My mother had been speaking about the work of Robert McKee, and how screenplays are endless value changes and exchanges, and it is that rather than the background or the context which makes a good story. This is the opposite of what I used to do I told them – all I was ever after was the capture of ‘cool scenes’. Great expositions of combat mastery, fantastical cities and fantastical powers could not be found in traditional fiction, only the home of fantasy. Which is why fantasy was pretty much all I ever read.

I reminisced about old times in primary and secondary school, when I had written impossible tales above and beyond what was required of me in English assignments. I would bend each generic starting sentence or theme into something wild and fast; violence would need to be involved, a chase, running. Magic could have a place somewhere, explosives also. The main character would be some swashbuckling knave, or the victim of one. Somebody had to be flitting through the shadows, climbing something, stealing something, flying somewhere, killing someone. The theme didn’t matter, it was the action, the image. The singing of swords, the steel reflecting sunlight in erratic paths across the floorboards as their owners dance across the floorboards. The sound of a blade scraping ribs as it’s thrust through a man, a red spray spattering his opponent’s face as they wrench it free. Bones breaking wetly beneath the victors heel.

Cool Scenes would strike me quickly once I received the brief – it didn’t take long for the dull words of the task to spark a vivid fresco in my mind. The Scenes weren’t just limited to short stories either – poetry soon became the home of bloodied warriors, storm-swept pirates and manic visions when we were encouraged to ‘use our imagination’. And how cathartic it was to write them down! To transmute the flesh of the imagination into ink on my jotter and then back into the imagination of whichever poor bastard read it was the greatest academic joy I knew. I would smile as I saw their expressions change at the horrors I had conjured in their minds, proud of myself. There was never enough time to include the forensic levels of description I wanted, even when I took my work home with me to finish later – in secondary school my word count limited this also. Why did I long for such colourful dreams of carnage? Why did everything else have to be so dull?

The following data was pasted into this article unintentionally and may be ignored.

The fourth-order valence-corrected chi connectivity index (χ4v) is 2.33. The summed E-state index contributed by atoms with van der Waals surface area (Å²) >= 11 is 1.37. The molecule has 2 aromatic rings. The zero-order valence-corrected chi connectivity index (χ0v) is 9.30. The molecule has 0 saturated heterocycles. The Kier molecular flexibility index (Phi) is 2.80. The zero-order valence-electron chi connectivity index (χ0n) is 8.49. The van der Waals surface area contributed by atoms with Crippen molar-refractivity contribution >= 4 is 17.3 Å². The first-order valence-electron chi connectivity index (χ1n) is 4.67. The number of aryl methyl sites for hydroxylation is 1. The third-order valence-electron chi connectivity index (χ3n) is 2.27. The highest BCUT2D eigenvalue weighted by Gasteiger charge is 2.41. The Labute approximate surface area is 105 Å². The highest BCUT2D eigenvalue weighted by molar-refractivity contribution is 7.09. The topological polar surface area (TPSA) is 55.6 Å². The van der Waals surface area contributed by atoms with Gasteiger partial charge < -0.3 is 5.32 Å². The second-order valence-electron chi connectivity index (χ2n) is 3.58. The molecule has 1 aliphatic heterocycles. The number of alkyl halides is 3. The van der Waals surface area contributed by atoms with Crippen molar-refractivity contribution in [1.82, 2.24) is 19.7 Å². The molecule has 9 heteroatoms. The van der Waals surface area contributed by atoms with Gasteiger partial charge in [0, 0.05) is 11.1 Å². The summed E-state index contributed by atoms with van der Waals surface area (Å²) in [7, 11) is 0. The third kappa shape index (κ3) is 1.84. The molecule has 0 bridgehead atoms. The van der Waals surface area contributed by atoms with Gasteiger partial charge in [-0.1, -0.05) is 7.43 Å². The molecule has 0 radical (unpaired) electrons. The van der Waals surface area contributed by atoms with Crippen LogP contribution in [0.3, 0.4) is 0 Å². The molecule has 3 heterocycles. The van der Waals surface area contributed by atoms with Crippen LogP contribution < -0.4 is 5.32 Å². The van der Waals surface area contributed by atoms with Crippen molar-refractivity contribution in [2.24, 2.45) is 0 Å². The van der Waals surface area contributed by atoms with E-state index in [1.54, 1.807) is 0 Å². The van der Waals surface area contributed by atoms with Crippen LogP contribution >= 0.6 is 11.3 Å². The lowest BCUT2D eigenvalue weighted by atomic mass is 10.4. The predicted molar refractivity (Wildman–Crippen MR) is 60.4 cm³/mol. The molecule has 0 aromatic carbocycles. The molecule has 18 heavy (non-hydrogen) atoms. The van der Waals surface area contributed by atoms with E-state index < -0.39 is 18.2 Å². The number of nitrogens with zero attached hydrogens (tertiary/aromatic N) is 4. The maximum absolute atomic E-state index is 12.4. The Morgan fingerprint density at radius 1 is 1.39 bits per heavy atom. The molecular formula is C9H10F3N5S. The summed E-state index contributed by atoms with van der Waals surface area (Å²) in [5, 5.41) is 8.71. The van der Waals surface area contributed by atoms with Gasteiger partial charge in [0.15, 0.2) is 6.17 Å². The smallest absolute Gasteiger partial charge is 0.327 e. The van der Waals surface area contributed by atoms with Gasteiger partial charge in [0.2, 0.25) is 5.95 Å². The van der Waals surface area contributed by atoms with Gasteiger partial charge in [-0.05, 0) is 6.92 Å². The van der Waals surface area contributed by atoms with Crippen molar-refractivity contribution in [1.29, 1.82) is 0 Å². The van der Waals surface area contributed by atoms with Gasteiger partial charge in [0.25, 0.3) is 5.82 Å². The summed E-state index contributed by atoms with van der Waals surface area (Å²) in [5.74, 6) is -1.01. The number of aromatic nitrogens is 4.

I suppose it was a form of escapism. One that I’ve never grown out of either: my imagination has hardly changed since then. I have matured, and I can conjure some things in my imagination that are less…extreme. But the shadow remains, an electric abyss in my head holding in its depths no innocent lovers, no still life paintings, no trips to the recycling, no pension planning, no local politics, no travel insurance, no quarter-life crises; nothing at all but a deep black pool of blistering, brutal, unforgiving and liberating…Cool Scenes.

-Bilk

Current events: A Brutal Kangaroo, or a Magical Mutt?